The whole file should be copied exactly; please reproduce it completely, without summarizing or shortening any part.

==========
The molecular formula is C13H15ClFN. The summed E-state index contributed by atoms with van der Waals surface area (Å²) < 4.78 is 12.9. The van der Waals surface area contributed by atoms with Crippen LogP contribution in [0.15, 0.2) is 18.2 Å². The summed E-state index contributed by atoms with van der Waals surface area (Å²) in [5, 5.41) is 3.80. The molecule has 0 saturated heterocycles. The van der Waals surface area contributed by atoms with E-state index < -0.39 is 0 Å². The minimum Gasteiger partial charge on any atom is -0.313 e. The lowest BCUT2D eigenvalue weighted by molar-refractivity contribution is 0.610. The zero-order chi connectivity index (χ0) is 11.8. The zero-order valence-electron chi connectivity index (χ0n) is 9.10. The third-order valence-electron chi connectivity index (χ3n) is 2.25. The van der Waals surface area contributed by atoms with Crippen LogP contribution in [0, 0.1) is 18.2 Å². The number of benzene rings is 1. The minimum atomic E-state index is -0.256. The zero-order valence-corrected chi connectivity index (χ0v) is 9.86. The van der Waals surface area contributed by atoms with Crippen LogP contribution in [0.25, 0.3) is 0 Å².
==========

The molecular formula is C13H15ClFN. The summed E-state index contributed by atoms with van der Waals surface area (Å²) < 4.78 is 12.9. The van der Waals surface area contributed by atoms with Crippen LogP contribution in [0.15, 0.2) is 18.2 Å². The summed E-state index contributed by atoms with van der Waals surface area (Å²) in [5, 5.41) is 3.80. The molecule has 0 saturated heterocycles. The van der Waals surface area contributed by atoms with E-state index < -0.39 is 0 Å². The minimum Gasteiger partial charge on any atom is -0.313 e. The lowest BCUT2D eigenvalue weighted by molar-refractivity contribution is 0.610. The zero-order chi connectivity index (χ0) is 11.8. The zero-order valence-electron chi connectivity index (χ0n) is 9.10. The third-order valence-electron chi connectivity index (χ3n) is 2.25. The van der Waals surface area contributed by atoms with Crippen LogP contribution in [0, 0.1) is 18.2 Å². The number of benzene rings is 1. The minimum atomic E-state index is -0.256. The zero-order valence-corrected chi connectivity index (χ0v) is 9.86. The van der Waals surface area contributed by atoms with Crippen LogP contribution in [0.25, 0.3) is 0 Å².